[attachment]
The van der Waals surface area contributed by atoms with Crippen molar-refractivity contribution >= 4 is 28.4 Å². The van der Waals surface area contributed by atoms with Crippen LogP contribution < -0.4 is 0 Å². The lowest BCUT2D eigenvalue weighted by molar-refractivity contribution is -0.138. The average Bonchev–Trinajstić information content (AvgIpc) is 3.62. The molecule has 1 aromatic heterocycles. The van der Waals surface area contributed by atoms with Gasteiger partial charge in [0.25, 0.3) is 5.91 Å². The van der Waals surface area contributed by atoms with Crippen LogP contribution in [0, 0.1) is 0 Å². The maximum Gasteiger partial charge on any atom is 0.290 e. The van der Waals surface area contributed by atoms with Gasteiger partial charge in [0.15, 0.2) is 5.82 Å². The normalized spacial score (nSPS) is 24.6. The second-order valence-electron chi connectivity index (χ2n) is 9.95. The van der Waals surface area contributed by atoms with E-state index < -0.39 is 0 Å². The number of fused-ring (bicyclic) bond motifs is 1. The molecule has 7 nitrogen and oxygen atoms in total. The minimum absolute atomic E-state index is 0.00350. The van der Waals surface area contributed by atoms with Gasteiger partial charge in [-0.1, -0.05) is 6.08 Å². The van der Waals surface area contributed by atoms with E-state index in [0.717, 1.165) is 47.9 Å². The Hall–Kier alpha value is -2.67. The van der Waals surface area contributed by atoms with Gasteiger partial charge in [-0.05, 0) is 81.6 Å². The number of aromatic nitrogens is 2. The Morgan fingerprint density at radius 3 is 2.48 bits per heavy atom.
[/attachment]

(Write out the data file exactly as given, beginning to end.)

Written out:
The van der Waals surface area contributed by atoms with Crippen molar-refractivity contribution >= 4 is 28.4 Å². The van der Waals surface area contributed by atoms with Crippen LogP contribution < -0.4 is 0 Å². The lowest BCUT2D eigenvalue weighted by molar-refractivity contribution is -0.138. The average Bonchev–Trinajstić information content (AvgIpc) is 3.62. The molecule has 1 aromatic heterocycles. The van der Waals surface area contributed by atoms with Gasteiger partial charge in [0.25, 0.3) is 5.91 Å². The van der Waals surface area contributed by atoms with Crippen LogP contribution in [0, 0.1) is 0 Å². The maximum Gasteiger partial charge on any atom is 0.290 e. The van der Waals surface area contributed by atoms with Gasteiger partial charge in [0.15, 0.2) is 5.82 Å². The normalized spacial score (nSPS) is 24.6. The second-order valence-electron chi connectivity index (χ2n) is 9.95. The van der Waals surface area contributed by atoms with E-state index < -0.39 is 0 Å². The number of fused-ring (bicyclic) bond motifs is 1. The molecule has 7 nitrogen and oxygen atoms in total. The minimum absolute atomic E-state index is 0.00350. The van der Waals surface area contributed by atoms with Gasteiger partial charge in [-0.1, -0.05) is 6.08 Å². The van der Waals surface area contributed by atoms with E-state index in [0.717, 1.165) is 47.9 Å². The Hall–Kier alpha value is -2.67. The van der Waals surface area contributed by atoms with Gasteiger partial charge in [-0.05, 0) is 81.6 Å². The number of aromatic nitrogens is 2. The Morgan fingerprint density at radius 3 is 2.48 bits per heavy atom.